Rutgers School of Criminal Justice will sponsor the Wildlife Crime Symposium to mark the inauguration of its Center for Conservation Criminology. The symposium will focus on issues concerning poaching of elephants, parrots and leopards, illegal commercial fishing, and law enforcement. Dr. Richard Leakey, conservationist, paleontologist, archaeologist, and professor of anthropology at Stony Brook University, will deliver the keynote address in which he will share his research on wildlife crime and its global impact.
Who: Richard Leakey is the son of the famous paleoanthropologists, Louis and Mary Leakey, two of the foremost fossil hunters of the 20th Century, known for their many discoveries relating to early human evolution. In his own equally stellar career, Richard Leakey discovered "Turkana Boy," the almost complete skeleton of a young hominid who roamed the wilds of Kenya 1.5 million years ago. Leakey also served in the government of post-colonial Kenya, and for several turbulent years, headed the Kenya Wildlife Service. In this latter role, he masterminded the international ban on the ivory trade that has been credited with restoring the population of Africa's elephants until the recent resumption of unrestrained poaching.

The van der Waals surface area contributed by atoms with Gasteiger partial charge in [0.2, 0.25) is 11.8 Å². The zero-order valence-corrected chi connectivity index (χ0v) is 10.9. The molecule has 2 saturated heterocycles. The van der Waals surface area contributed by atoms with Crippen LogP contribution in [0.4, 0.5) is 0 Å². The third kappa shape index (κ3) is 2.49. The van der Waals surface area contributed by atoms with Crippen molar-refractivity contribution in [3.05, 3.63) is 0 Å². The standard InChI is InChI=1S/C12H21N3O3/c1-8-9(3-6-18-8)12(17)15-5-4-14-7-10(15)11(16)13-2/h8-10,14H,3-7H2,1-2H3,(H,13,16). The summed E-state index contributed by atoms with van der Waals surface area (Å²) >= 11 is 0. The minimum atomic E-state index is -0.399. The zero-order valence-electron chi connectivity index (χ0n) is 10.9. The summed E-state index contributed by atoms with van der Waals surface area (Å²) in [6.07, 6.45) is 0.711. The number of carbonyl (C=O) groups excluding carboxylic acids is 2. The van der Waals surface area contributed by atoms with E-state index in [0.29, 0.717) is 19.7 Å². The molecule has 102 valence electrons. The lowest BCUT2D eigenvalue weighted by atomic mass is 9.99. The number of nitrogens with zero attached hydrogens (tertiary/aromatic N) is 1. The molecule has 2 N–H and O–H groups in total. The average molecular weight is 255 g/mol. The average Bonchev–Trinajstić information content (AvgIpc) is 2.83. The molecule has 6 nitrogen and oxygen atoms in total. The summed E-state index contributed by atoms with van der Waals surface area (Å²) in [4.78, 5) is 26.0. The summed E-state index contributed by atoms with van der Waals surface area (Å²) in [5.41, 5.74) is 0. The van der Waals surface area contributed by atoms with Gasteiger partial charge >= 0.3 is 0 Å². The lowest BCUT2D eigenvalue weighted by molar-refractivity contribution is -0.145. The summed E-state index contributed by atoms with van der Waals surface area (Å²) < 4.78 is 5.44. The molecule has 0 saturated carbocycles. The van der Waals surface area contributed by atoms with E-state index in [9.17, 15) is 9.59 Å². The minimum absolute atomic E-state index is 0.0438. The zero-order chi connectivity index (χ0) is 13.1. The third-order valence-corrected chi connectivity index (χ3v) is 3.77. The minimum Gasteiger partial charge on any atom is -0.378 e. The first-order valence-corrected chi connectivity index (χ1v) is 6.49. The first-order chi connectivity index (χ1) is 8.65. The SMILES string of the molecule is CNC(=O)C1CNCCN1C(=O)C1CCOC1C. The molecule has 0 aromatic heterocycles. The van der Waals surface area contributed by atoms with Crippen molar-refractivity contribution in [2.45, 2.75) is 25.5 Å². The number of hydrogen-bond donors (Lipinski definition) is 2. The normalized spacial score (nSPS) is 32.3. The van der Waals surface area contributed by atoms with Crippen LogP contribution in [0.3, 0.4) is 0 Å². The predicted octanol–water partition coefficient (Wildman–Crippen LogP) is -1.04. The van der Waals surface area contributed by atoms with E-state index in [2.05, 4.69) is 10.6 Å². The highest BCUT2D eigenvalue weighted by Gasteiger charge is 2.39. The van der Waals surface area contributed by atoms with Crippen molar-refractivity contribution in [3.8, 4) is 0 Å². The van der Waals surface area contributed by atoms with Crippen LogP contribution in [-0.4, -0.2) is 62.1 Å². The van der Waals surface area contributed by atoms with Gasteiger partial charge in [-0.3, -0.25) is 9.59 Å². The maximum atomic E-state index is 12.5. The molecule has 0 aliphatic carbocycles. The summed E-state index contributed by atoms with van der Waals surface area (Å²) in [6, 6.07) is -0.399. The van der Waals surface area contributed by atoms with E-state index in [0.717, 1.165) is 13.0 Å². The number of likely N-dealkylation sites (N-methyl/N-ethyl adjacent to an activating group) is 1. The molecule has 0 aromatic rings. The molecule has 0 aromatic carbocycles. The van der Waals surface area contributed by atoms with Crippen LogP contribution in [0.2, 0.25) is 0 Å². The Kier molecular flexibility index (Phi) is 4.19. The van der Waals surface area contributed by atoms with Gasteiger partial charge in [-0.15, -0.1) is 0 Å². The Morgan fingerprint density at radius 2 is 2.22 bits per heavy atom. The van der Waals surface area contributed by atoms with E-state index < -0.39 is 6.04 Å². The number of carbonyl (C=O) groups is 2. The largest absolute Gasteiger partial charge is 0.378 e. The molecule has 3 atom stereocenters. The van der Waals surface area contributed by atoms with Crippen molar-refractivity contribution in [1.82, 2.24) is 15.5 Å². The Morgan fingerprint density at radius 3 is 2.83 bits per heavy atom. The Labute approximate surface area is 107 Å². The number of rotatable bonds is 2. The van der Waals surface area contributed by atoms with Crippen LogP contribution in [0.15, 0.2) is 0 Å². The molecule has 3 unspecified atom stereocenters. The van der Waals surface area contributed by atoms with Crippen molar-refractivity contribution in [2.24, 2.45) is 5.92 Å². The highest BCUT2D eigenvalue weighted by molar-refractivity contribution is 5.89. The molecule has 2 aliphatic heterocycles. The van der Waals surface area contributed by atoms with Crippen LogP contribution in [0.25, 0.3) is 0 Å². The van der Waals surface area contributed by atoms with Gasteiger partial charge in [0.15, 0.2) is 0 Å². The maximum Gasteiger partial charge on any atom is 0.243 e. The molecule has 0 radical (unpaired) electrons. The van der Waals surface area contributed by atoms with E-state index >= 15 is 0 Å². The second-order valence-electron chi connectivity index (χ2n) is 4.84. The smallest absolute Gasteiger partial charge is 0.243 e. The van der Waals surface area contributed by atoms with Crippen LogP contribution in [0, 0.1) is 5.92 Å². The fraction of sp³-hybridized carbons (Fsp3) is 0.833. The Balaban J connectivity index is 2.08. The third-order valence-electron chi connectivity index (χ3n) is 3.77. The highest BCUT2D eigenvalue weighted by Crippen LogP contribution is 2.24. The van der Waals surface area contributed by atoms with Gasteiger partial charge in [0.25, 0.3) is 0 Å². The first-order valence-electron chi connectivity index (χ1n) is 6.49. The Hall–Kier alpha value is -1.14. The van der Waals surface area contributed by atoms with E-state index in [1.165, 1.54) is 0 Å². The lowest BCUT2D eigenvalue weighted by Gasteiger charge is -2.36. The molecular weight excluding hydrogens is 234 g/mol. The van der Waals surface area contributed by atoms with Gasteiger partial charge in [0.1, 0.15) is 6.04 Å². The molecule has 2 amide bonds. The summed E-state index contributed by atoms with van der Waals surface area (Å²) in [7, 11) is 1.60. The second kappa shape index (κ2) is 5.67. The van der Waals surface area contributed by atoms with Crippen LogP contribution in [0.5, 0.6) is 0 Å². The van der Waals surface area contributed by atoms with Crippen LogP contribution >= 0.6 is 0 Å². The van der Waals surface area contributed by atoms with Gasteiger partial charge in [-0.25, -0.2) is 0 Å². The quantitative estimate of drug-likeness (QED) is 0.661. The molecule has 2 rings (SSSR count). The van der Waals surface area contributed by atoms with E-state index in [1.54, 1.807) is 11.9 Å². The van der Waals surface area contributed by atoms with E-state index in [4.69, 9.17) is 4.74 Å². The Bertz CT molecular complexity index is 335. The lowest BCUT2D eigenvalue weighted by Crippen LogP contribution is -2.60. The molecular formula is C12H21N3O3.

In addition to Leakey, other speakers and presenters include:
When: Tuesday, May 14, 10:00 am- 4:00 pm
Where: This program will take place at Rutgers-Newark's S.I. Newhouse Center for Law and Justice (123 Washington Street).
Event Contact: This event is free and open to the public, but advance registration is required. Click for more details and to register.
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